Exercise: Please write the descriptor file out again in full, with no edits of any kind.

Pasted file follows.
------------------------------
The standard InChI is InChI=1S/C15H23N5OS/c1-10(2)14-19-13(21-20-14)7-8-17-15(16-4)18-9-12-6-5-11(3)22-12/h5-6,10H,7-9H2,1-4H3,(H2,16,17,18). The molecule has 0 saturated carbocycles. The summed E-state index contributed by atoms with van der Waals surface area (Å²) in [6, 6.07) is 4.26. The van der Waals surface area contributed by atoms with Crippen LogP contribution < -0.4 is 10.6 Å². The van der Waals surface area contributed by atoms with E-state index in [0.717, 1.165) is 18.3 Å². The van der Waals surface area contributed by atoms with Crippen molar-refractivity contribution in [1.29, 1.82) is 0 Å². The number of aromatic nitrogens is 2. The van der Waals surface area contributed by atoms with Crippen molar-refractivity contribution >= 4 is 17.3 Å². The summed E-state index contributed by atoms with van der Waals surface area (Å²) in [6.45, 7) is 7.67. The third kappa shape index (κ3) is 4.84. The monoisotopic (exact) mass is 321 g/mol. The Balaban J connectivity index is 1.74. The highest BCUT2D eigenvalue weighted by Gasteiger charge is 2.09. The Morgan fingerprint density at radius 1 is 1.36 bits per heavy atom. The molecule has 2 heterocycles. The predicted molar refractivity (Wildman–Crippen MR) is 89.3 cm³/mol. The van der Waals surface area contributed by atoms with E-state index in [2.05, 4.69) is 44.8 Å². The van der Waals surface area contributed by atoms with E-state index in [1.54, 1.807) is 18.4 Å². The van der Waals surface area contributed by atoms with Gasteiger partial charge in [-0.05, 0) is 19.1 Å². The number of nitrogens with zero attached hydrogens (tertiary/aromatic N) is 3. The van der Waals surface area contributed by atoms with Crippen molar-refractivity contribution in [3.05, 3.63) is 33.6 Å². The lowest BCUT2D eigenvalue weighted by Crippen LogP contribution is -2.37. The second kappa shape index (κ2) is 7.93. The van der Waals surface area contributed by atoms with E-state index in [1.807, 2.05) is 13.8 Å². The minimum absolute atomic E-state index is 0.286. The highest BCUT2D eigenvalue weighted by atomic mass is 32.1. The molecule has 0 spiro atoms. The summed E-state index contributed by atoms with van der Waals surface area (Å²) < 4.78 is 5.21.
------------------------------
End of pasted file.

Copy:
The standard InChI is InChI=1S/C15H23N5OS/c1-10(2)14-19-13(21-20-14)7-8-17-15(16-4)18-9-12-6-5-11(3)22-12/h5-6,10H,7-9H2,1-4H3,(H2,16,17,18). The molecule has 0 saturated carbocycles. The summed E-state index contributed by atoms with van der Waals surface area (Å²) in [6, 6.07) is 4.26. The van der Waals surface area contributed by atoms with Crippen LogP contribution < -0.4 is 10.6 Å². The van der Waals surface area contributed by atoms with E-state index in [0.717, 1.165) is 18.3 Å². The van der Waals surface area contributed by atoms with Crippen molar-refractivity contribution in [1.29, 1.82) is 0 Å². The number of aromatic nitrogens is 2. The van der Waals surface area contributed by atoms with Crippen molar-refractivity contribution >= 4 is 17.3 Å². The summed E-state index contributed by atoms with van der Waals surface area (Å²) in [6.45, 7) is 7.67. The third kappa shape index (κ3) is 4.84. The monoisotopic (exact) mass is 321 g/mol. The Balaban J connectivity index is 1.74. The highest BCUT2D eigenvalue weighted by Gasteiger charge is 2.09. The Morgan fingerprint density at radius 1 is 1.36 bits per heavy atom. The molecule has 2 heterocycles. The predicted molar refractivity (Wildman–Crippen MR) is 89.3 cm³/mol. The van der Waals surface area contributed by atoms with E-state index in [2.05, 4.69) is 44.8 Å². The van der Waals surface area contributed by atoms with E-state index in [1.54, 1.807) is 18.4 Å². The van der Waals surface area contributed by atoms with Gasteiger partial charge in [-0.05, 0) is 19.1 Å². The number of nitrogens with zero attached hydrogens (tertiary/aromatic N) is 3. The van der Waals surface area contributed by atoms with Crippen molar-refractivity contribution in [3.05, 3.63) is 33.6 Å². The lowest BCUT2D eigenvalue weighted by Crippen LogP contribution is -2.37. The second kappa shape index (κ2) is 7.93. The van der Waals surface area contributed by atoms with E-state index in [1.807, 2.05) is 13.8 Å². The minimum absolute atomic E-state index is 0.286. The highest BCUT2D eigenvalue weighted by atomic mass is 32.1. The molecule has 0 spiro atoms. The summed E-state index contributed by atoms with van der Waals surface area (Å²) < 4.78 is 5.21.